Nebraskans Help Track Cranes

By David Hendee

Nine wild whooping crane chicks in remote Canada are wearing high-tech jewelry, courtesy of a pair of Nebraska scientists.

The endangered chicks were outfitted with miniature Global Positioning System transmitters and color-coded identification bands during a milestone research initiative by the Crane Trust, based near Wood River, Neb.

The telemetry banding was a first for wild whoopers in their nesting grounds at Wood Buffalo National Park in Northwest Territories, Canada.“It’s a historic moment for whooping crane conservation and for the Crane Trust,” Dr. Felipe Chavez-Ramirez said Monday. Chavez-Ramirez, the Crane Trust science director, led the Canadian enterprise.

Whooping Crane Tagged

Jessica Rempel, left, and Felipe Chavez-Ramirez,attach color bands to the right leg of a whooping crane chick at Wood Buffalo National Park

The GPS devices, he said, will document whooping crane movements throughout the North American migratory route and help identify actual or potential causes of death, such as power lines.

Migration period mortality accounts for more than 80 percent of annual whooping crane deaths, Chavez-Ramirez said. Nearly three dozen whoopers died migrating in 2009. Despite the widely known plight of the species, scientists do not know the main cause or locations of whooper deaths during their migrations.

Only about 260 wild whooping cranes remain. Once nearly extinct, about 500 whoopers exist in three North American flocks.
The Crane Trust owns or manages more than 10,000 acres of land along the Platte River to provide habitat for whooping cranes and other migrating birds.

Wood Buffalo National Park is the only known nesting site of whooping cranes, one of the world’s most endangered species.
Chavez-Ramirez’s team included Jessica Rempel, the Crane Trust’s GPS project leader, and a couple of Canadian biologists. The team scouted the area in a small airplane one day and dropped into the wetlands via helicopter the two next days.

The researchers pursued chicks on foot across wet and brushy terrain and captured the birds by hand. Each chick was measured and weighed, fitted with a telemetry device and checked by a veterinarian. Blood was drawn to determine gender and other things. The birds were released unharmed.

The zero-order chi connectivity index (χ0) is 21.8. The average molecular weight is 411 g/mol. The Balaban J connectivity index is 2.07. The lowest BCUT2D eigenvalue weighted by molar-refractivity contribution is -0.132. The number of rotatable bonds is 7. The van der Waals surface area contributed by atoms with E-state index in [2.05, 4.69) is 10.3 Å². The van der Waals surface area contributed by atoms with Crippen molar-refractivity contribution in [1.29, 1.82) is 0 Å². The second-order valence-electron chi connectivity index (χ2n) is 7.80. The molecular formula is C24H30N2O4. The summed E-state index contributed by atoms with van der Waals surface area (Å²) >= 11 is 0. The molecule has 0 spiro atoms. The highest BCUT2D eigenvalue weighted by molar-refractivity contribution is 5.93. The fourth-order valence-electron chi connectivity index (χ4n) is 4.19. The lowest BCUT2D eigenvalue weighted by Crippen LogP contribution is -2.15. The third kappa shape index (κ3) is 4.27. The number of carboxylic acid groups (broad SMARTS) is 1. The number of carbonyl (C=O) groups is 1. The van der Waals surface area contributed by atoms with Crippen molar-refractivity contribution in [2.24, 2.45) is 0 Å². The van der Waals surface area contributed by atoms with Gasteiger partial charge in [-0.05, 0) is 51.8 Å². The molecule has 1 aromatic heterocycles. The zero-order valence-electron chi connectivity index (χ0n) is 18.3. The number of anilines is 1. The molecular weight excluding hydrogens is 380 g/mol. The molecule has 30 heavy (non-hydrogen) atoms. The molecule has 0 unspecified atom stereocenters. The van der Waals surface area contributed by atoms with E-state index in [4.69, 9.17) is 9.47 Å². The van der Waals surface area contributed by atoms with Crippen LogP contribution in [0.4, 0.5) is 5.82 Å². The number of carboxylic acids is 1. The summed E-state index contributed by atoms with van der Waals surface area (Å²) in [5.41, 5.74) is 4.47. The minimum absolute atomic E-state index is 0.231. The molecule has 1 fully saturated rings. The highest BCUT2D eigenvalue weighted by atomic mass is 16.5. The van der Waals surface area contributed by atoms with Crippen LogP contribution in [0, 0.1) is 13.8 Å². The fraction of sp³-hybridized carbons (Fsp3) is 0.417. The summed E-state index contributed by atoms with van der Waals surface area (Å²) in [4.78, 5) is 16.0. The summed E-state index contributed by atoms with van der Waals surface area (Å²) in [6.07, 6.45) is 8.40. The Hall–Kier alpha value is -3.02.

“It was an intense experience,” Chavez-Ramirez said. “We tried to intercept them as they ran. They’d lay flat on the ground, or freeze in vegetation, to hide. Once you get close, they’d try to get you with their beak. We learned to distract them with one hand and grab behind their head with the other.”

Eleven targeted chicks got away.

Chavez-Ramirez said the team was proud of reducing stress on the birds — some birds were captured, handled and released within 17 minutes from the time the researchers jumped out of the helicopter. The longest pursuit and handling time of any bird was 22 minutes.

Each telemetry device is riveted to two bands placed on a chick’s left leg. The device weighs less than 3 ounces. It’s about 2.5 inches long, 1 inch wide and 1.5 inches high. It has a 6-inch antenna. The solar-powered devices have a life expectancy of at least three years.The devices don’t interfere with the cranes’ ability to fly, pair up and nest, Chavez-Ramirez said.

Data from each device is recorded every six hours and uploaded to a satellite every 52 hours. Chavez-Ramirez said scientists already are tracking the chicks’ movement around the wetlands.The scientists also put three colored bands on each crane’s right leg to allow researchers to identify the crane long after the transmitter quits working.

The chicks were born in early June and already have reached their adult height of about 5 feet, Chavez-Ramirez said. The Wood Buffalo National Park cranes will start to migrate south in mid-September.

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